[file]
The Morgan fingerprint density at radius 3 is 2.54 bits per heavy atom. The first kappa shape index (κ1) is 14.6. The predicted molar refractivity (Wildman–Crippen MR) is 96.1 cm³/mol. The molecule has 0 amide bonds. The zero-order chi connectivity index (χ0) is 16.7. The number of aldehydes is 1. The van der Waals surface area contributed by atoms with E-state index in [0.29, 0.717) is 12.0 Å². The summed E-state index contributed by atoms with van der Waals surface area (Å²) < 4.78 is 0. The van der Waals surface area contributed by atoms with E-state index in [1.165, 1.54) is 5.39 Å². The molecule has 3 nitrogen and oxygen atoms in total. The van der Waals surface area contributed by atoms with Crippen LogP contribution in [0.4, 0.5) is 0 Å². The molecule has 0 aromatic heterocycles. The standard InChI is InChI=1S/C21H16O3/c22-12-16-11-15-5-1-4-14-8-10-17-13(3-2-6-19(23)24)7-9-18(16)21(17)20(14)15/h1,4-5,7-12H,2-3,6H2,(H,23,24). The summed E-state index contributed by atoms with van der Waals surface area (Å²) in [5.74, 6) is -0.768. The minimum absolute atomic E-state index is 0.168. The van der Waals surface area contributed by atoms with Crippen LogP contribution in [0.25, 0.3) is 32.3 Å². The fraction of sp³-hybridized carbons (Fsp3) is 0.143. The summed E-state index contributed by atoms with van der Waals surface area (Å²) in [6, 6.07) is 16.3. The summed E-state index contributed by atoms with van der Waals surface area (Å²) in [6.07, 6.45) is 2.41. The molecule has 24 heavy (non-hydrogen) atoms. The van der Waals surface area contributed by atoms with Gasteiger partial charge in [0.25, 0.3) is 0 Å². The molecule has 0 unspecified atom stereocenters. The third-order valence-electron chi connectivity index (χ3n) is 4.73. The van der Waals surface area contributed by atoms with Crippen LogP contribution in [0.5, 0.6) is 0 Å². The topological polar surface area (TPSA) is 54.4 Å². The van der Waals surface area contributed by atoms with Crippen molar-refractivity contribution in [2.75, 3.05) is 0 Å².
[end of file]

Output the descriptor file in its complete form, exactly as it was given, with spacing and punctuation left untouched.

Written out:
The Morgan fingerprint density at radius 3 is 2.54 bits per heavy atom. The first kappa shape index (κ1) is 14.6. The predicted molar refractivity (Wildman–Crippen MR) is 96.1 cm³/mol. The molecule has 0 amide bonds. The zero-order chi connectivity index (χ0) is 16.7. The number of aldehydes is 1. The van der Waals surface area contributed by atoms with E-state index in [0.29, 0.717) is 12.0 Å². The summed E-state index contributed by atoms with van der Waals surface area (Å²) < 4.78 is 0. The van der Waals surface area contributed by atoms with E-state index in [1.165, 1.54) is 5.39 Å². The molecule has 3 nitrogen and oxygen atoms in total. The van der Waals surface area contributed by atoms with Crippen LogP contribution in [0.4, 0.5) is 0 Å². The molecule has 0 aromatic heterocycles. The standard InChI is InChI=1S/C21H16O3/c22-12-16-11-15-5-1-4-14-8-10-17-13(3-2-6-19(23)24)7-9-18(16)21(17)20(14)15/h1,4-5,7-12H,2-3,6H2,(H,23,24). The summed E-state index contributed by atoms with van der Waals surface area (Å²) in [5.74, 6) is -0.768. The minimum absolute atomic E-state index is 0.168. The van der Waals surface area contributed by atoms with Crippen LogP contribution in [0.25, 0.3) is 32.3 Å². The fraction of sp³-hybridized carbons (Fsp3) is 0.143. The summed E-state index contributed by atoms with van der Waals surface area (Å²) in [6, 6.07) is 16.3. The summed E-state index contributed by atoms with van der Waals surface area (Å²) in [6.07, 6.45) is 2.41. The molecule has 24 heavy (non-hydrogen) atoms. The van der Waals surface area contributed by atoms with Gasteiger partial charge in [0.25, 0.3) is 0 Å². The molecule has 0 unspecified atom stereocenters. The third-order valence-electron chi connectivity index (χ3n) is 4.73. The van der Waals surface area contributed by atoms with Crippen LogP contribution in [0.5, 0.6) is 0 Å². The topological polar surface area (TPSA) is 54.4 Å². The van der Waals surface area contributed by atoms with Crippen molar-refractivity contribution in [2.75, 3.05) is 0 Å².